These questions plague us to this day. To wit:
What can you say when people whose lives are in danger, people who have no physical resemblance to the majority of US, literally arrive here (Note: We are more connected these days and have better transportation) by the tens of thousands?
Do you tighten the borders, raise the quotas and build a theoretical and/or literal wall to keep them out? (Note: Also known as buying them bus or plane tickets to simply get them out of your sight and away from your town).
Or do you take history into account, visit New York Harbor (note: physically or virtually) and consider who you are as a nation and how you can learn from your past mistakes?
Here is some information about our very own Lady Liberty that might shed some light on things, as she is wont to do anyway.
Mr. Laboulaye, who as mentioned had the idea for Her in the first place, was a staunch abolitionist and supporter of the Union Army during the Civil War. In other words, he was rabidly against slavery, especially the kind that helped build the United States.
So when that particular form of servitude was officially outlawed here (Note: Ahem, again) he decided it could be significant to have a proper symbol of freedom greeting all newcomers on their arrival to these shores of freedom.
It would be the first visual they saw upon arrival, an encouraging beacon lighting the road to a new life in the offing.
That sculpture, Lady Liberty, actually depicts the Roman Liberty goddess, Libertas. She holds a torch high above her head in her right hand and in her left is a tablet on which the Roman numerals for American Independence Day, July 4, 1776, is inscribed.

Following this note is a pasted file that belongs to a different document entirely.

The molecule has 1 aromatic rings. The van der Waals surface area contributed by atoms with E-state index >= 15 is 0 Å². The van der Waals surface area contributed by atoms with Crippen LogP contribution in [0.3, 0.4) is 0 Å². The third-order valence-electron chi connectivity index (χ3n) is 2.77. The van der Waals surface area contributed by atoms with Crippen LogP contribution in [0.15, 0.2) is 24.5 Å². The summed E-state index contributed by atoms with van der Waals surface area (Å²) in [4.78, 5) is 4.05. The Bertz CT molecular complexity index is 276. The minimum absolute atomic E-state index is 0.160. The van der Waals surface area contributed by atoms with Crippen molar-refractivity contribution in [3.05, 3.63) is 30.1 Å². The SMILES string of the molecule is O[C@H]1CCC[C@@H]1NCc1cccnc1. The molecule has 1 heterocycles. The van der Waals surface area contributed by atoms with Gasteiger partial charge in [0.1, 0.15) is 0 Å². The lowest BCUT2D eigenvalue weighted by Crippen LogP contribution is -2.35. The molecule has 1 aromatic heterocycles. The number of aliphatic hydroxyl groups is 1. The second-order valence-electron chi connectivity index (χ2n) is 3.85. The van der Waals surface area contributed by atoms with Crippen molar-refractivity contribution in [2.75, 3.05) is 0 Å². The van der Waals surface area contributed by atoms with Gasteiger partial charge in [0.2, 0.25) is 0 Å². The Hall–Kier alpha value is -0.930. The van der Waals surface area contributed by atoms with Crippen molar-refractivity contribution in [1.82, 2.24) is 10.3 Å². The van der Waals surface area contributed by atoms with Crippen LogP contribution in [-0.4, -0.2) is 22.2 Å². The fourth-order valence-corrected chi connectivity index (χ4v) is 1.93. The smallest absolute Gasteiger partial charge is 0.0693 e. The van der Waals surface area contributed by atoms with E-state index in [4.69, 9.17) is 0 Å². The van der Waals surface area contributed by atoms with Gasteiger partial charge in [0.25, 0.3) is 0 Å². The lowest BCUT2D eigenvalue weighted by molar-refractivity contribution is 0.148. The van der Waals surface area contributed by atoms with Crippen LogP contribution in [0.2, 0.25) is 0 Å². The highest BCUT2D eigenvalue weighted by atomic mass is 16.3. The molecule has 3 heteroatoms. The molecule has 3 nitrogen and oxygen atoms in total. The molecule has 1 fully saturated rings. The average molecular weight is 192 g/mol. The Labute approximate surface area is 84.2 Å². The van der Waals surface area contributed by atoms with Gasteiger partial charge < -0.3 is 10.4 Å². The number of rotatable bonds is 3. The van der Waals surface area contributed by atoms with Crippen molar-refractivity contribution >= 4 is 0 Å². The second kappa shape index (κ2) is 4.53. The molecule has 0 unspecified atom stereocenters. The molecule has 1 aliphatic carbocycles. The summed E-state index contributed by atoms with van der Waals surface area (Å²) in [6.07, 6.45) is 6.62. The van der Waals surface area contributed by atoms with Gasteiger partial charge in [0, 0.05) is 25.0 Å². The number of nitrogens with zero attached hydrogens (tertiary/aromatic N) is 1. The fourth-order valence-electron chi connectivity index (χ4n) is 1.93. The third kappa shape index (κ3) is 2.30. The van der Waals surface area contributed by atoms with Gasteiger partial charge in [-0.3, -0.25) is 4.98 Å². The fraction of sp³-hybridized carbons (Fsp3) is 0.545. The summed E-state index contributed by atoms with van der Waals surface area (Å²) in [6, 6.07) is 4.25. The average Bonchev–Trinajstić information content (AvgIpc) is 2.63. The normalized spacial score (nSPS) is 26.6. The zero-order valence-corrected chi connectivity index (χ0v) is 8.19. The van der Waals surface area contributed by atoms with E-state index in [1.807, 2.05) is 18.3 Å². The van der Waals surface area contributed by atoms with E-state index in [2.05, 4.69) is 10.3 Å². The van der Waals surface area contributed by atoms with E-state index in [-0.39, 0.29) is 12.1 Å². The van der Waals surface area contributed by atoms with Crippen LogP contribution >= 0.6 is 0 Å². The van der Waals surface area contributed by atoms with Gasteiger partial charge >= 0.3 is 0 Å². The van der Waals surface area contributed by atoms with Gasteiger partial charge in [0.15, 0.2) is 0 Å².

But the pedestal on which she stands, which would become part of the statue we know, took more than a decade plus to finance and build in the U.S. separately through donations spearheaded by a member of the media, a newspaper publisher (Note: Imagine that!) named Joseph Pulitzer.
It accounts for half the height of what is now one of the most iconic monuments in the world and bears a plaque of the poem The New Colossus, written by 19th century poet Emma Lazarus.
Not coincidentally, Ms. Lazarus was a Sephardic Jew from an immigrant family of Portuguese descent, as well as an activist on behalf of Jewish immigrants. (Note: Imagine that, again!).
And though her poem was not written specifically for the Statue her words have, over the years, become synonymous with its intent.
Among the most famous is this section:
Give me your tired, your poor,
Your huddled masses yearning to breathe free,
The wretched refuse of your teeming shore.
Send these, the homeless, tempest-tost to me,
I lift my lamp beside the golden door!
This is not to say that it takes someone Jewish inside the U.S. or a foreigner from outside the country (Note: In France, no less!) to show and tell us what democracy and American values are all about.
However, it has always been of interest to me that it took Czech born film director Milos Forman to make so many great films chronicling America, including the quintessential American counterculture musical, Hair; the fictional story of E.L. Doctorow’s America in Ragtime; an unlikely depiction and ultimate condemnation of American censorship in The People vs. Larry Flynt; and a celebration of oddball American creativity in the Andy Kaufman biopic, Man in the Moon.
It has also not escaped me that the very, very New York Jewish immigrant, Irving Berlin, wrote one of most popular anthems the U.S. conservative movement has ever wrapped its arms around, God Bless America.
All this is to say that every once in a while, and perhaps more often than that, it’s nice to be reminded who we really are, or strive to be, by some of the OTHERS who, rightly or wrongly, admired US.
And to welcome them into the fold and learn from them the lessons we were all supposed to have known in the first place.